We went to buy school year supplies (yeah, it’s getting to be that time of the year again!), and while we were shopping for Simon’s middle school list – and just what are “long map pencils,” anyway?? – I went ahead and found two things I wanted.
One – a pencil case. I needed a new one, and for $3, what did I have to lose? Apparently, three dollars. The case does not open without swearing, cursing, praying, and a little bit of human sacrifice. And then, once it’s closed up again, you have to go through all of it all over again. I’ve already popped off the price, not thinking that this would be quite the piece of shit it is. Sigh. So there’s one waaaaah.
Two – an “InkWorks” (I’m calling you out, you damn crappy-assy company!) pen that claimed to let you “Flash your Stache.” Mustache, of course. It is a blue pen with a button, and when you press the button, it projects a mustache. Brilliance! Well, partial brilliance. While the pen has no problem flashing the mustache, once you twist the ballpoint once, it stays open. Forever. It doesn’t matter what you do to it. Apparently this was a single-use ballpoint. I wouldn’t have minded so much if it had specified that or if, say, it again hadn’t cost me another $3 or $4. So another waaaah!
All I’m saying is, I blew like $7, and right now, I have two completely non-functional items. Waaaaaaaaaaaaaaaaaaaaaaaaaaaaaah!
First, let’s get through the definitions. Elopement, as it refers to autism and other disabilities, occurs when someone wanders away from a “safe environment. Typically, they will leave to get something of interest, such as water, the park, or train tracks – or to get away from something, such as loud noises, commotion, or bright lights.” As AWAARE.org points out, “dangers associated with wandering include drowning, getting struck by a vehicle, falling from a high place, dehydration, hyperthermia, abduction, victimization and assault.” Other terms for elopement are wandering, running, bolting, and fleeing. It’s dangerous, and it happens all the time. In fact, just in this past week, several children engaged in elopement behaviors, and not all of them were found safe.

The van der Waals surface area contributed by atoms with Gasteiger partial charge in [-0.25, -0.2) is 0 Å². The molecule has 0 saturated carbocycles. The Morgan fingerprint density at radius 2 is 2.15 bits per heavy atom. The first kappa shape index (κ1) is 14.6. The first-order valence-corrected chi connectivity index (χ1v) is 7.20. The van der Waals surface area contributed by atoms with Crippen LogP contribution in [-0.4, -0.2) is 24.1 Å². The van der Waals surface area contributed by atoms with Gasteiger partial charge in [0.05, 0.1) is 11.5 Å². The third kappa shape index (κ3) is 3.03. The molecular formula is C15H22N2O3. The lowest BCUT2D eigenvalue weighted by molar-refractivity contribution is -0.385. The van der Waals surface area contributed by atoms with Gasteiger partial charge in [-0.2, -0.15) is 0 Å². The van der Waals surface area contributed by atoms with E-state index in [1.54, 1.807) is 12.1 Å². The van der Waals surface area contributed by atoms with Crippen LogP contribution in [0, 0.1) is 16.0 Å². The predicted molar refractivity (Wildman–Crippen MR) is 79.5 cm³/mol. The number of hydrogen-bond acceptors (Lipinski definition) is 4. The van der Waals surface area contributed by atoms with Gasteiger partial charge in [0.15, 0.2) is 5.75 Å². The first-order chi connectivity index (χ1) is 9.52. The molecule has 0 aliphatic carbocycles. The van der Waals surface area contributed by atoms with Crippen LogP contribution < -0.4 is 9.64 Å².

So that’s clear now, right? Time to move onto secondly…
There were two cases this past week, both in Texas, that are to me absolutely horrifying.
In the first, here in the Houston area, a 57-year-old woman who is autistic, cannot speak, and suffers from a heart condition, was left in the back of a van for five hours. Her driver was supposed to take her to an adult day care. Instead, he left her. At this point, no charges have been filed, and in this version of the article, it makes it sound like an accident. But in a version that has since been removed, family members had commented on the fact that she had bruises and injuries as well, making them fear that it was more than just leaving her in the van. Is that part true? I don’t know – news isn’t always accurate. However, at this point, she is unconscious and in the hospital with no statement on whether or not they think she will survive.
In the second, up in Dallas, a man (age currently unknown) with special needs and “the mental capacity of a small child” was found dead after he’d been abandoned in a Honda CRV. The home he’d been living is was supposed to drop him off somewhere off-site for the day; apparently the neglected to do so and neglected to notice him all the way back to the home, and then they further neglected to notice he was still there when they parked and went inside. It was at least five hours for him in that heat.
I’m just absolutely horrified that this happened not once, but twice, and both times here in Texas. What does this say about the “homes” these people are living in and the care they are receiving?
Hubert Humphrey once said, “The moral test of government is how it treats those who are in the dawn of life, the children; those who are in the twilight of life, the aged; and those in the shadows of life, the sick, the needy and the handicapped.”